On the evening after her engagement to Prince Yeletsky, Liza is in a melancholy mood. Paulina and her other girlfriends try to cheer her up, but the Governess, on the orders of the Countess, puts a stop to the merry activities of the young aristocrats and insists that it’s time for bed. Liza doesn’t want to go to sleep. She feels cheated out of the bright hopes of youth and feels drawn instead to the darkness of night. She takes fright when she realizes that her dreamy musings seem to have brought the mysterious stranger to her in person. Gherman confesses his love for her and implores the angelic Liza to have pity on him. Suddenly, the Countess knocks at her door. Liza is only just able to hide Gherman when her grandmother briefly enters to admonish her: it’s time to go to sleep. Gherman is utterly distraught by the sight of the Countess. When he finally threatens suicide if Liza does not acquiesce, she gives in to his passionate urges.
At a masked ball, Gherman feels as if Surin, Chekalinsky and Count Tomsky are constantly watching him. They mock him and are acting deviously, so he avoids their company. When Liza is hesitant towards Yeletsky, he offers in return patience, understanding and unconditional love; but it is in vain that he begs her to confide in him. To entertain the guests, a little play in the classical style is performed: the story of a girl who is wooed by two men and decides in favour of the innocent, trusting suitor instead of his rich rival. Gherman is increasingly obsessed by acquiring the secret of the three winning cards from the Countess – it would enable him to run away from the world, taking Liza with him. When Liza slips him a key that will get him access to her rooms this night, via the chamber of the Countess, he is certain of his imminent success. The arrival of the Tsarina is announced; all the guests are excited by her appearance and sing a hymn to the mother of all mothers.
Gherman sneaks into the Countess’s room. From his hiding place he hears the old woman sing; she cannot sleep, and now recalls the days of her youth. He casts himself at her feet and urges her to tell him the secret of the three cards, but she falls silent. Gherman draws a pistol, at which the Countess dies before his eyes. Liza comes in, is horrified to see what seems like murder, and chases her lover away.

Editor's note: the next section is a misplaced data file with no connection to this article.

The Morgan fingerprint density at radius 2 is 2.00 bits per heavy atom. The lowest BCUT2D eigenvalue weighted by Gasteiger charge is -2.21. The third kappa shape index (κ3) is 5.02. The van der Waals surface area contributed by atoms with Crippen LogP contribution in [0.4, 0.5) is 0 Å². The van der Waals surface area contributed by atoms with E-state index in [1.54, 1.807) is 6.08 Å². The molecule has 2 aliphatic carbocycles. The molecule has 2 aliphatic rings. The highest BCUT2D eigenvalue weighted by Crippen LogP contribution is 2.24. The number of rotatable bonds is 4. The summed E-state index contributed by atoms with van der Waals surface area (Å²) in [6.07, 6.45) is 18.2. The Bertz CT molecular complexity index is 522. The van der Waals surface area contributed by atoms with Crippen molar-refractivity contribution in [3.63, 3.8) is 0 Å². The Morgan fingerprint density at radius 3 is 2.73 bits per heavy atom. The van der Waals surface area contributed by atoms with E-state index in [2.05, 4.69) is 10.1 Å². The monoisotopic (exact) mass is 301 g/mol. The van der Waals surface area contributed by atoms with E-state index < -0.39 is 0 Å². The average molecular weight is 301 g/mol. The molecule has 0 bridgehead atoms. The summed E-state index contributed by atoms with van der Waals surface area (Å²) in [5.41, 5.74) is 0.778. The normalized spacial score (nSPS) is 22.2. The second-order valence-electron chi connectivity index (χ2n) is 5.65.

In order to assure herself that Gherman is innocent of the Countess’s death (and thus ensure her own innocence, too), Liza writes him a letter in which she asks to meet him by the river at midnight. Gherman, too, is suffering terribly, and in his tortured imagination he thinks he sees the ghost of the dead woman. She names the three winning cards: three, seven and ace – and tells him to go and marry Liza.
Liza is waiting with increasing desperation for Gherman – she is both full of yearning and weary of life. When he finally arrives, she realizes that all is lost: now he knows the Countess’s secret, he can think of nothing but of playing cards. He rushes off, at which Liza jumps into the river to drown herself.
The men are playing cards at the gambling house. Gherman plays the first two of the secret cards and wins huge sums of money. Only Prince Yeletsky dares to play against him the third time – for he wants to avenge himself for losing his fiancée. Gherman bets on the ace, but instead receives the Queen of Spades, at which he imagines he can see the avenging ghost of the old Countess before him. He takes his life; Liza now appears before him as an angel, and the men at the table pray that his tormented soul will win deliverance.
Translated by Chris Walton